Arsenal ended as deceptively comfortable-looking winners of a game that seriously threatened to bring their long unbeaten record in the Premier League to a shuddering halt.
Four goals in the last half-hour – the key one from the unlikely source of the substitute defender, Mikaël Silvestre – saw them safely home after they had been second best for much of the game. They might have stayed that way if their defender, Kieran Gibbs, had been sent off in the first half for bringing down Antonio Valencia as he ran at goal, rather than merely booked.
"I can't go along with the referee when he says that Antonio isn't in control of the situation," said the Wigan manager, Steve Bruce. "He's the fastest player on the field."
Wigan gave hints from the start that they were going to pose problems. Mido's flicked header gave Hugo Rodallega an opening from which he should have done more than pull his shot across goal, while Valencia got to the byline and was then a little too studious with his cross. Arsenal had not lost in the League for 17 matches, but it took them just over 17 minutes to fall behind in this one. Their problems began with Denilson's hand-ball, Mido's 40 yard free-kick was deflected over the bar and Ben Watson's corner found Emmerson Boyce beyond the far post.
Lukasz Fabianski, in the side for the injured Manuel Almunia, could not claim his header, nobody came to his rescue with a clearance and Mido launched himself to volley through the crowd of players on the goalline.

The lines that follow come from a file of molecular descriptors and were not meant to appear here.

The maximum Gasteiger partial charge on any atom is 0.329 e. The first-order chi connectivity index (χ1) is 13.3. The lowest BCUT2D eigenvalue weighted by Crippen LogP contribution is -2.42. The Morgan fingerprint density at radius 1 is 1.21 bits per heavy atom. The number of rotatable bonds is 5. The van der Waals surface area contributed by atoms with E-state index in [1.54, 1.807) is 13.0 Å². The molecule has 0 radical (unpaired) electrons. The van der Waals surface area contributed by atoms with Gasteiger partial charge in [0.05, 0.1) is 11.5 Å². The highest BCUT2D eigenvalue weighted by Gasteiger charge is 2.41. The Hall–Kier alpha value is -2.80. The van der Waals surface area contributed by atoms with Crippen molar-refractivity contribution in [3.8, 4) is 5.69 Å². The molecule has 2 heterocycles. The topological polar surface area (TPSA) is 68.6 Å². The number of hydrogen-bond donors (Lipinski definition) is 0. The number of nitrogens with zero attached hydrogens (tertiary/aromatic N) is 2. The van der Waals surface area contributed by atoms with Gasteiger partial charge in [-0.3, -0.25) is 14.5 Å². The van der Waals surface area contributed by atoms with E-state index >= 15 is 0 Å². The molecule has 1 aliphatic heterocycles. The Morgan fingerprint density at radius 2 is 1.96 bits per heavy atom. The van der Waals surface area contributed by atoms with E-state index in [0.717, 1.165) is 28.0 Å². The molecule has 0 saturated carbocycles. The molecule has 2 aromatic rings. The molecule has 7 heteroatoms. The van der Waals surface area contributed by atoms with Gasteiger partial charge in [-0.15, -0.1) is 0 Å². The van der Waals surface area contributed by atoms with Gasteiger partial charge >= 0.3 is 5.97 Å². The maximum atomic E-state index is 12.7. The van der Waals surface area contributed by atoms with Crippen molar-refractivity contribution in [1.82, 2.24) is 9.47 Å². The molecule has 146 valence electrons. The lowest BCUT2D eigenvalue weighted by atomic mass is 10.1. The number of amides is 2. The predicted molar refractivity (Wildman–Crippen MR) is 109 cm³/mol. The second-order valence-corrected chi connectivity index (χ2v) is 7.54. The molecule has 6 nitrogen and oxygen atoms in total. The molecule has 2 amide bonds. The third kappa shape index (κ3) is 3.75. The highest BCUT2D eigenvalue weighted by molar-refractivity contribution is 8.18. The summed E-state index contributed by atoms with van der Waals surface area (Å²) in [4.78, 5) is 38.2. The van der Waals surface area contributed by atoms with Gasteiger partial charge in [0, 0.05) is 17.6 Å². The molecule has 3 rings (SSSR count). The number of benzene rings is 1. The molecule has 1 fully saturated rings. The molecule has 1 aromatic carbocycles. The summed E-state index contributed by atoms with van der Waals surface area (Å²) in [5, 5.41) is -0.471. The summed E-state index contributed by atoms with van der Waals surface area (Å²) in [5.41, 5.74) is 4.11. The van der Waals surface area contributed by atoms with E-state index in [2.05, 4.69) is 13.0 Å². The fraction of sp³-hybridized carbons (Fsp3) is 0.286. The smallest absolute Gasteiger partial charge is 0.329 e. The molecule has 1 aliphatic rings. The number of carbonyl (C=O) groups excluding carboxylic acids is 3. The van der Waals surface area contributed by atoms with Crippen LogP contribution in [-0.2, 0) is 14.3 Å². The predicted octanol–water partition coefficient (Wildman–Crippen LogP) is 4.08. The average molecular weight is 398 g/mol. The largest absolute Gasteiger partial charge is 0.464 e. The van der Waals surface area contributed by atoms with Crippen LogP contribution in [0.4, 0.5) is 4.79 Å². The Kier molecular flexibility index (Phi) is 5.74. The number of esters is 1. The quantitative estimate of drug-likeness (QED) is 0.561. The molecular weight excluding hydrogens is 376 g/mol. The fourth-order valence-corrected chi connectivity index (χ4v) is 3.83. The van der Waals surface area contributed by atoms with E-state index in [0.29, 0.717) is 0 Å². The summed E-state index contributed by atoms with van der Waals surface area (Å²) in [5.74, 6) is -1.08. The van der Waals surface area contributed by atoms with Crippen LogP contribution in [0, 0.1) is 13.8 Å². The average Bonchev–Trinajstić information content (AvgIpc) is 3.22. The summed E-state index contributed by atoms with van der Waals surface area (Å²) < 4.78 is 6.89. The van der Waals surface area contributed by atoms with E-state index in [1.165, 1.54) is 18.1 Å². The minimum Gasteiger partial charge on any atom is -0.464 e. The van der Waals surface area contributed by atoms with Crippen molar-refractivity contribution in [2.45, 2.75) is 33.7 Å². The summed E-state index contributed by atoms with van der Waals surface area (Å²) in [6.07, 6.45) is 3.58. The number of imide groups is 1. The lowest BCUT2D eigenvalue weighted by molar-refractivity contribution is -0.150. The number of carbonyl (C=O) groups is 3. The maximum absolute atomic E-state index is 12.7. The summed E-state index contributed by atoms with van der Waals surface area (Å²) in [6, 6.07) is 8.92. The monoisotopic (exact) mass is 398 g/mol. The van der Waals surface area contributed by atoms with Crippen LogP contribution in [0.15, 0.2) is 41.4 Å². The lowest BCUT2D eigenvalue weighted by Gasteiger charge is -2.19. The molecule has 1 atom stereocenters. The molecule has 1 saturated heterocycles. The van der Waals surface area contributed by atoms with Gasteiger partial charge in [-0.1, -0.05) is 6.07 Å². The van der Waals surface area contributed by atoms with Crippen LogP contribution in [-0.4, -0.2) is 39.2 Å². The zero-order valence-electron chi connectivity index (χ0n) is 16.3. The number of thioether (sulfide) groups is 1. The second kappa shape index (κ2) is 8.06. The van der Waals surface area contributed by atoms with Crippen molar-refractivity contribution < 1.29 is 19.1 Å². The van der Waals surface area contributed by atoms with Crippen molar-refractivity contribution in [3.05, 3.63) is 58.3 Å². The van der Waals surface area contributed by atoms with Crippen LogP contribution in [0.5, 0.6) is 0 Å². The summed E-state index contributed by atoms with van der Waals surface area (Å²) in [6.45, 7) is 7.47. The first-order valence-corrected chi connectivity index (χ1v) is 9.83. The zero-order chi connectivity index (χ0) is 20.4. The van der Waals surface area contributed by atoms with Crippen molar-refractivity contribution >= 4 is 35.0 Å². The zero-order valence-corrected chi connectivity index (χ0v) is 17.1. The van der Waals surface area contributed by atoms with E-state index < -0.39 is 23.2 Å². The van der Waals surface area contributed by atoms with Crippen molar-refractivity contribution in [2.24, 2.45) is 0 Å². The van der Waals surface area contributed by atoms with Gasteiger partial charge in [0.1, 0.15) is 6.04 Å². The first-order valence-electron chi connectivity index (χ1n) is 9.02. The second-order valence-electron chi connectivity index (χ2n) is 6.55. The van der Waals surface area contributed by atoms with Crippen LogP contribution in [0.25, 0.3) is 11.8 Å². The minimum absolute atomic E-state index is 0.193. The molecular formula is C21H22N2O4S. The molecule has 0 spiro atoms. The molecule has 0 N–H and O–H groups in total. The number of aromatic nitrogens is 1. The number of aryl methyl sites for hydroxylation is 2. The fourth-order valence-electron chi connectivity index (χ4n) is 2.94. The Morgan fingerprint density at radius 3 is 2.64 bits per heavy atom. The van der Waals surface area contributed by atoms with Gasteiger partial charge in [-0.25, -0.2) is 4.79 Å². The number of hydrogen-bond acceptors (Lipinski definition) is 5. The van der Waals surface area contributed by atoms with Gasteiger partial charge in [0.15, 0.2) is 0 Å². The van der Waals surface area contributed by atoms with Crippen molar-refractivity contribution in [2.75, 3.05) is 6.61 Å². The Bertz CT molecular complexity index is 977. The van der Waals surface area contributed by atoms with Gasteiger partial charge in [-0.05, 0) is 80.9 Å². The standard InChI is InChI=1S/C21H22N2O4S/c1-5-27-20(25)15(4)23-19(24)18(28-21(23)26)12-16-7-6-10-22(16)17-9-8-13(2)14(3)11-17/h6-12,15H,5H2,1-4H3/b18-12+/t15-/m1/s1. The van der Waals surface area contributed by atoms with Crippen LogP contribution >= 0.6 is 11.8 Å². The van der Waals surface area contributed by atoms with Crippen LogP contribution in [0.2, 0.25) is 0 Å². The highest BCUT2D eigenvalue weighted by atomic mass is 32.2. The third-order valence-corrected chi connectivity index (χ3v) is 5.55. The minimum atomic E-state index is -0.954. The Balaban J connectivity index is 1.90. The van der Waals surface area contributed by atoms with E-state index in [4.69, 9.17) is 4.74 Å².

It was a bad half for Arsène Wenger's men, who suffered further disruption when Johan Djourou was stretchered off with a knee injury that could mean a long lay-off. It could and should have been worse when, deep in time added on, Gibbs blatantly brought down Valencia. A red card looked a certainty, but when the defender escaped with yellow his let-off was compounded when Watson's free-kick came off the inside of the post and stayed out.
"We might still have lost, but it was a big turning point in the game," said Bruce of Alan Wiley's decision.
Arsenal continued to live dangerously after the break. The threatening Mido beat Fabianski to get in a looping header which was cleared off the line by Gibbs – an extra affront to Wigan supporters who were convinced that he should not even have been on the field. It was a double blow for the home side, with Mido having to go off with a facial injury from his collision with the goalkeeper.
That was the moment when the tide began to turn. With Emmanuel Adebayor and Robin van Persie warming up on the touchline, it was Theo Walcott who made the breakthrough, firing home after Andrey Arshavin's incursion had produced a loose ball in the area. Silvestre, the former Manchester United stalwart, struck on 71 minutes, after Michael Brown had conceded a free-kick and been booked for a foul on Cesc Fabregas.
Wigan's defence fell apart in the last few minutes to allow further goals to Arshavin and Alex Song – the first of them from a comical blunder by Jason Koumas – but even Wenger conceded that it might have been very different if Gibbs had seen red.
"I was scared it might be red, but I hoped it would be yellow," said the Arsenal manager. "If we had gone down to 10 men, we would still have tried to win the game.
"It was great character and mental strength from such a young team."